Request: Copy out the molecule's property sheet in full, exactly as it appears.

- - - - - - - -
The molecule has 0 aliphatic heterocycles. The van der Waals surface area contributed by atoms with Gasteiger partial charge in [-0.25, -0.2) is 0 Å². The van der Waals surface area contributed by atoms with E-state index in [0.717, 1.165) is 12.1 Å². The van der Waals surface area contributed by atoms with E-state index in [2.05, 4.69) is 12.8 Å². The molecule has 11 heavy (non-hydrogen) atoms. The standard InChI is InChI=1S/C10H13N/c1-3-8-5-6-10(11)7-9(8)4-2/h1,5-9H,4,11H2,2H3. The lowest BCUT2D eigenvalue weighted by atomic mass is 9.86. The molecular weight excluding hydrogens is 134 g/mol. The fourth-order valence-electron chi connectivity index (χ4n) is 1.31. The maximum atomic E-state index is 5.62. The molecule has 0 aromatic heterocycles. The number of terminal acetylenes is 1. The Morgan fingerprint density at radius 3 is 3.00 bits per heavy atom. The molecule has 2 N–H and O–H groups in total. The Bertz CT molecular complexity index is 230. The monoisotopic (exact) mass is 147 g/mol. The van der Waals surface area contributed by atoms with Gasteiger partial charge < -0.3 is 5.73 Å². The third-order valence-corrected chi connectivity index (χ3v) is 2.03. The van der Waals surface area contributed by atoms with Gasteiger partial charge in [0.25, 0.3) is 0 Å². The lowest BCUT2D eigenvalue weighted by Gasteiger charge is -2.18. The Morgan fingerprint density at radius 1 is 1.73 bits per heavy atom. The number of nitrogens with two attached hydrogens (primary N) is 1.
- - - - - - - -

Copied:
The molecule has 0 aliphatic heterocycles. The van der Waals surface area contributed by atoms with Gasteiger partial charge in [-0.25, -0.2) is 0 Å². The van der Waals surface area contributed by atoms with E-state index in [0.717, 1.165) is 12.1 Å². The van der Waals surface area contributed by atoms with E-state index in [2.05, 4.69) is 12.8 Å². The molecule has 11 heavy (non-hydrogen) atoms. The standard InChI is InChI=1S/C10H13N/c1-3-8-5-6-10(11)7-9(8)4-2/h1,5-9H,4,11H2,2H3. The lowest BCUT2D eigenvalue weighted by atomic mass is 9.86. The molecular weight excluding hydrogens is 134 g/mol. The fourth-order valence-electron chi connectivity index (χ4n) is 1.31. The maximum atomic E-state index is 5.62. The molecule has 0 aromatic heterocycles. The number of terminal acetylenes is 1. The Morgan fingerprint density at radius 3 is 3.00 bits per heavy atom. The molecule has 2 N–H and O–H groups in total. The Bertz CT molecular complexity index is 230. The monoisotopic (exact) mass is 147 g/mol. The van der Waals surface area contributed by atoms with Gasteiger partial charge < -0.3 is 5.73 Å². The third-order valence-corrected chi connectivity index (χ3v) is 2.03. The van der Waals surface area contributed by atoms with Gasteiger partial charge in [0.25, 0.3) is 0 Å². The lowest BCUT2D eigenvalue weighted by Gasteiger charge is -2.18. The Morgan fingerprint density at radius 1 is 1.73 bits per heavy atom. The number of nitrogens with two attached hydrogens (primary N) is 1.